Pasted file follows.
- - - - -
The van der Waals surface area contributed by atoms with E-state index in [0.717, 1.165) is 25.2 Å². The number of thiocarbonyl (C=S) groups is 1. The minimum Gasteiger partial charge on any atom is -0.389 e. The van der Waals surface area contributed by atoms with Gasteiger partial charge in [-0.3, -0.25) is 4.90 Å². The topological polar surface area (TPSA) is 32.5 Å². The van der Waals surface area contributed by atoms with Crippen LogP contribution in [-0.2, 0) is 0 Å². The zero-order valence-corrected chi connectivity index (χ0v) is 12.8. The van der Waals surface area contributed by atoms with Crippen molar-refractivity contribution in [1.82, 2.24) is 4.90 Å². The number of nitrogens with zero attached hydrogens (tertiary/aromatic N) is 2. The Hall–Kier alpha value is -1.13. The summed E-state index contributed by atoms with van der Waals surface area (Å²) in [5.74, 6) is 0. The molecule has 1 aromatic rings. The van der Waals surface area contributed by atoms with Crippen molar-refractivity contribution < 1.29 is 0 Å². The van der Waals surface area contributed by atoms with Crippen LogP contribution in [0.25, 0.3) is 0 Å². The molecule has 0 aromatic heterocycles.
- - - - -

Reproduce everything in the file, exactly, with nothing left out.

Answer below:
The van der Waals surface area contributed by atoms with E-state index in [0.717, 1.165) is 25.2 Å². The number of thiocarbonyl (C=S) groups is 1. The minimum Gasteiger partial charge on any atom is -0.389 e. The van der Waals surface area contributed by atoms with Gasteiger partial charge in [-0.3, -0.25) is 4.90 Å². The topological polar surface area (TPSA) is 32.5 Å². The van der Waals surface area contributed by atoms with Crippen LogP contribution in [-0.2, 0) is 0 Å². The zero-order valence-corrected chi connectivity index (χ0v) is 12.8. The van der Waals surface area contributed by atoms with Crippen molar-refractivity contribution in [1.82, 2.24) is 4.90 Å². The number of nitrogens with zero attached hydrogens (tertiary/aromatic N) is 2. The Hall–Kier alpha value is -1.13. The summed E-state index contributed by atoms with van der Waals surface area (Å²) in [5.74, 6) is 0. The molecule has 1 aromatic rings. The van der Waals surface area contributed by atoms with Crippen molar-refractivity contribution < 1.29 is 0 Å². The van der Waals surface area contributed by atoms with Crippen LogP contribution in [0.25, 0.3) is 0 Å². The molecule has 0 aromatic heterocycles.